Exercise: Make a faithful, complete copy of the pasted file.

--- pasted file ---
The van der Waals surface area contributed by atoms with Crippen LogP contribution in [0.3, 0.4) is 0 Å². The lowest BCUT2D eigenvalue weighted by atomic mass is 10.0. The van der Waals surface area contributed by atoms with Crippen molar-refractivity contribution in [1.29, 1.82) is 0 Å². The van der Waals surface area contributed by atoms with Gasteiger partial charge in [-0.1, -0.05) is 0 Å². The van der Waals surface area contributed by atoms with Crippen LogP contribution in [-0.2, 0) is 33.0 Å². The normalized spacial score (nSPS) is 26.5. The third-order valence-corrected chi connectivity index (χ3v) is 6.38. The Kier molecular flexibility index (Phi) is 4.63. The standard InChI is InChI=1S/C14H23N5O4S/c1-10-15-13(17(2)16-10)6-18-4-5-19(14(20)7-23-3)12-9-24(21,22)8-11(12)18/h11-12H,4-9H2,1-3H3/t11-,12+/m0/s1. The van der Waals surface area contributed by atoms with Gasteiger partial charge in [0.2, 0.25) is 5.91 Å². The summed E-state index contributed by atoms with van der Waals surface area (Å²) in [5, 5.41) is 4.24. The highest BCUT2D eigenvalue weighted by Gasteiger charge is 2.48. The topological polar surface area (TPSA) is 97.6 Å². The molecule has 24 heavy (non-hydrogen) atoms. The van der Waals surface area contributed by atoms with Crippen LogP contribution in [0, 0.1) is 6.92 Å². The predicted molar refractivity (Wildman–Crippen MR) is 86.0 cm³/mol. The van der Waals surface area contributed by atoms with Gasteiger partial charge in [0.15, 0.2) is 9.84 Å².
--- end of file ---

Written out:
The van der Waals surface area contributed by atoms with Crippen LogP contribution in [0.3, 0.4) is 0 Å². The lowest BCUT2D eigenvalue weighted by atomic mass is 10.0. The van der Waals surface area contributed by atoms with Crippen molar-refractivity contribution in [1.29, 1.82) is 0 Å². The van der Waals surface area contributed by atoms with Gasteiger partial charge in [-0.1, -0.05) is 0 Å². The van der Waals surface area contributed by atoms with Crippen LogP contribution in [-0.2, 0) is 33.0 Å². The normalized spacial score (nSPS) is 26.5. The third-order valence-corrected chi connectivity index (χ3v) is 6.38. The Kier molecular flexibility index (Phi) is 4.63. The standard InChI is InChI=1S/C14H23N5O4S/c1-10-15-13(17(2)16-10)6-18-4-5-19(14(20)7-23-3)12-9-24(21,22)8-11(12)18/h11-12H,4-9H2,1-3H3/t11-,12+/m0/s1. The van der Waals surface area contributed by atoms with Gasteiger partial charge in [0.2, 0.25) is 5.91 Å². The summed E-state index contributed by atoms with van der Waals surface area (Å²) in [5, 5.41) is 4.24. The highest BCUT2D eigenvalue weighted by Gasteiger charge is 2.48. The topological polar surface area (TPSA) is 97.6 Å². The molecule has 24 heavy (non-hydrogen) atoms. The van der Waals surface area contributed by atoms with Crippen LogP contribution in [0, 0.1) is 6.92 Å². The predicted molar refractivity (Wildman–Crippen MR) is 86.0 cm³/mol. The van der Waals surface area contributed by atoms with Gasteiger partial charge in [0.15, 0.2) is 9.84 Å².